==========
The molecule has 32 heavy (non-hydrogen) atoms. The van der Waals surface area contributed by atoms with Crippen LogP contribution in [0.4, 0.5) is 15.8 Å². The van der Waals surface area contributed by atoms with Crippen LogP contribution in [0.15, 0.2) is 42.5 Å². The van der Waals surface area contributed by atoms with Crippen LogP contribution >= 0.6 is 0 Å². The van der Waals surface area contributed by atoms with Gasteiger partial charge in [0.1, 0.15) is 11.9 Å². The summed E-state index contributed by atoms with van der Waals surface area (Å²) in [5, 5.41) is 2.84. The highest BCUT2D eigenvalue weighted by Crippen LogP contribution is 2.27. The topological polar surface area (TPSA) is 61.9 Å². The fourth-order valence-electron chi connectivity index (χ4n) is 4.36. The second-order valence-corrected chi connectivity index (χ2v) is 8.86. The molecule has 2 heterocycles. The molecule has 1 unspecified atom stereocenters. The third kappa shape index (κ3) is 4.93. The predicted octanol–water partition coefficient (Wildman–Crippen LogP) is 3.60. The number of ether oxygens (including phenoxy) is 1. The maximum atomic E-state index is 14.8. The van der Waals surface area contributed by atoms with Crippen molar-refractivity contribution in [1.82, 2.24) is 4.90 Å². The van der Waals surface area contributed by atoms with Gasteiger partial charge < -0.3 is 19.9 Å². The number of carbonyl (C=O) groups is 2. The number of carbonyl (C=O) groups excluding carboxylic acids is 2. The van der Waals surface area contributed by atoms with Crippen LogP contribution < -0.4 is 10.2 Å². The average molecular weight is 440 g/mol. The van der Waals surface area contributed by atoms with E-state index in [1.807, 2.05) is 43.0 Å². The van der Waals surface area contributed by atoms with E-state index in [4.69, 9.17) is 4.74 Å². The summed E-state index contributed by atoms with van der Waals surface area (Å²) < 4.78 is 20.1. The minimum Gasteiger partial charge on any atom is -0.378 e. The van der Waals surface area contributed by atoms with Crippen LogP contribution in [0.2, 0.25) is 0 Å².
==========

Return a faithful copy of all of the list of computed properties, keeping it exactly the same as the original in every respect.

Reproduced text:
The molecule has 32 heavy (non-hydrogen) atoms. The van der Waals surface area contributed by atoms with Crippen LogP contribution in [0.4, 0.5) is 15.8 Å². The van der Waals surface area contributed by atoms with Crippen LogP contribution in [0.15, 0.2) is 42.5 Å². The van der Waals surface area contributed by atoms with Crippen LogP contribution >= 0.6 is 0 Å². The van der Waals surface area contributed by atoms with Gasteiger partial charge in [0.1, 0.15) is 11.9 Å². The summed E-state index contributed by atoms with van der Waals surface area (Å²) in [5, 5.41) is 2.84. The highest BCUT2D eigenvalue weighted by Crippen LogP contribution is 2.27. The topological polar surface area (TPSA) is 61.9 Å². The fourth-order valence-electron chi connectivity index (χ4n) is 4.36. The second-order valence-corrected chi connectivity index (χ2v) is 8.86. The molecule has 2 heterocycles. The molecule has 1 unspecified atom stereocenters. The third kappa shape index (κ3) is 4.93. The predicted octanol–water partition coefficient (Wildman–Crippen LogP) is 3.60. The number of ether oxygens (including phenoxy) is 1. The maximum atomic E-state index is 14.8. The van der Waals surface area contributed by atoms with Crippen molar-refractivity contribution in [1.82, 2.24) is 4.90 Å². The van der Waals surface area contributed by atoms with Gasteiger partial charge < -0.3 is 19.9 Å². The number of carbonyl (C=O) groups is 2. The number of carbonyl (C=O) groups excluding carboxylic acids is 2. The van der Waals surface area contributed by atoms with Crippen LogP contribution < -0.4 is 10.2 Å². The average molecular weight is 440 g/mol. The van der Waals surface area contributed by atoms with E-state index in [1.807, 2.05) is 43.0 Å². The van der Waals surface area contributed by atoms with E-state index in [4.69, 9.17) is 4.74 Å². The summed E-state index contributed by atoms with van der Waals surface area (Å²) < 4.78 is 20.1. The minimum Gasteiger partial charge on any atom is -0.378 e. The van der Waals surface area contributed by atoms with Crippen LogP contribution in [0.2, 0.25) is 0 Å².